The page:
From April 1, bigger warnings on cigarette packs

170 % of the packet surface area (both sides) will carry warnings and only 30 % will have ads

March 30, 2016 01:42 am | Updated November 17, 2021 01:57 am IST - Bengaluru:

Come April 1, cigarette packs will warn more than they advertise. Despite the parliamentary committee batting for reduction in the size of pictorial warning (PW), sources in the Union Health Ministry have confirmed that the government will honour its commitment to display pictorial warnings on 85 per cent space of cigarette packets from April 1, 2016. An affidavit stating this has been filed in the Rajasthan High Court.

“Today, we have only 40 per cent warning on one side, which means 160 per cent of the space is given to advertisement and promotion. On the contrary, we should warn more than we advertise,” said Vishal Rao, oncologist and member of the Karnataka government’s high power committee on tobacco control. Warning on 85 per cent space would mean that, in effect, 170 per cent of the pack (both sides) will carry warnings and only 30 per cent will have advertisements.

The decision has allayed the fears of medical experts and anti-tobacco activists that the Committee on Subordinate Legislation report — which recommended 50 per cent PWs on both sides of cigarettes packets, and on one side of beedi and smokeless tobacco packets — would dilute their efforts to reduce tobacco consumption among the public.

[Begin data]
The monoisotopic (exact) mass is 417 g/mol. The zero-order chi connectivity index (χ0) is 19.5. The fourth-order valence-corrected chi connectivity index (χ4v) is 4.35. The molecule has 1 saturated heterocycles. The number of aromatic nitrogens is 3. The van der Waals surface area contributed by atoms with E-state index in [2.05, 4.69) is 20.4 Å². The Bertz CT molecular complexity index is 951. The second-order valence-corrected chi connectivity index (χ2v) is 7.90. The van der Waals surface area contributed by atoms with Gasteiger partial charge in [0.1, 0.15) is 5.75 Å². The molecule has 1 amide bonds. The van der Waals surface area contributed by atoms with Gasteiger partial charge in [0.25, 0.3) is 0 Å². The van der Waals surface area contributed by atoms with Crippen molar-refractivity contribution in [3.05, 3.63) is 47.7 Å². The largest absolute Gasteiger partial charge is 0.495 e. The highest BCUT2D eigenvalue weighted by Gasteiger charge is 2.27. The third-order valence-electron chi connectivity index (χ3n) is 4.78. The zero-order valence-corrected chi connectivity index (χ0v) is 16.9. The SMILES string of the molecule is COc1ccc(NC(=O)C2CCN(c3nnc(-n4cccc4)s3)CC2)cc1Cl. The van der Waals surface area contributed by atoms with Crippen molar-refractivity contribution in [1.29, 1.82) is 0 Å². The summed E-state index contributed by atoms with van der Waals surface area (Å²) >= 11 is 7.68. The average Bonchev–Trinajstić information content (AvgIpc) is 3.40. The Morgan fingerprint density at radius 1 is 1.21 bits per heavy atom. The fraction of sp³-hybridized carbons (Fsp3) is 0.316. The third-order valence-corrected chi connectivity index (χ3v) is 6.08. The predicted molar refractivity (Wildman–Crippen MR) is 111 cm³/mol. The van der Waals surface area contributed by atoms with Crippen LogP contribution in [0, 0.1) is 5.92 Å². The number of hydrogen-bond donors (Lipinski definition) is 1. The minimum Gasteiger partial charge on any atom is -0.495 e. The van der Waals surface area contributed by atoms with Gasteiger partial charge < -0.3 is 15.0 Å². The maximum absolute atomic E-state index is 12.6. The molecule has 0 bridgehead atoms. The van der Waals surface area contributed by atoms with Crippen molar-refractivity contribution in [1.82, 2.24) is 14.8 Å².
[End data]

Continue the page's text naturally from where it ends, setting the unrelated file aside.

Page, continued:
The report was problematic because tobacco industry heads were themselves part of the decision, said Dr. Upendra Bhojani, Assistant Director, Institute of Public Health, Bengaluru. The 40 per cent warning on one side proved ineffective as vendors displayed the packaging on the other side, so that consumers would not see the warnings, he added.

The Health Ministry issued a notification in October 2014 specifying that health warning should cover at least 85 per cent of principle display area of tobacco packaging, but it is yet to come into force.

Monika Arora, Director of Public Health Foundation of India and a leading anti-tobacco member of the Health Ministry’s Technical and Expert Committees on tobacco control said that “there should be no dilution of the commitments India has made”. India’s public health community has spoken strongly against what was contended as weak evidence linking tobacco and cancer, she added.

Dr. S.S. Agarwal, National President, Indian Medical Association said: “The medical fraternity strongly favours large pictorial health warnings as an effective measure. We are confident that the Health Minister will uphold his commitment to safeguarding the lives of Indians rather than allowing the tobacco companies to have their way.”

(With inputs from Vidya Krishnan)

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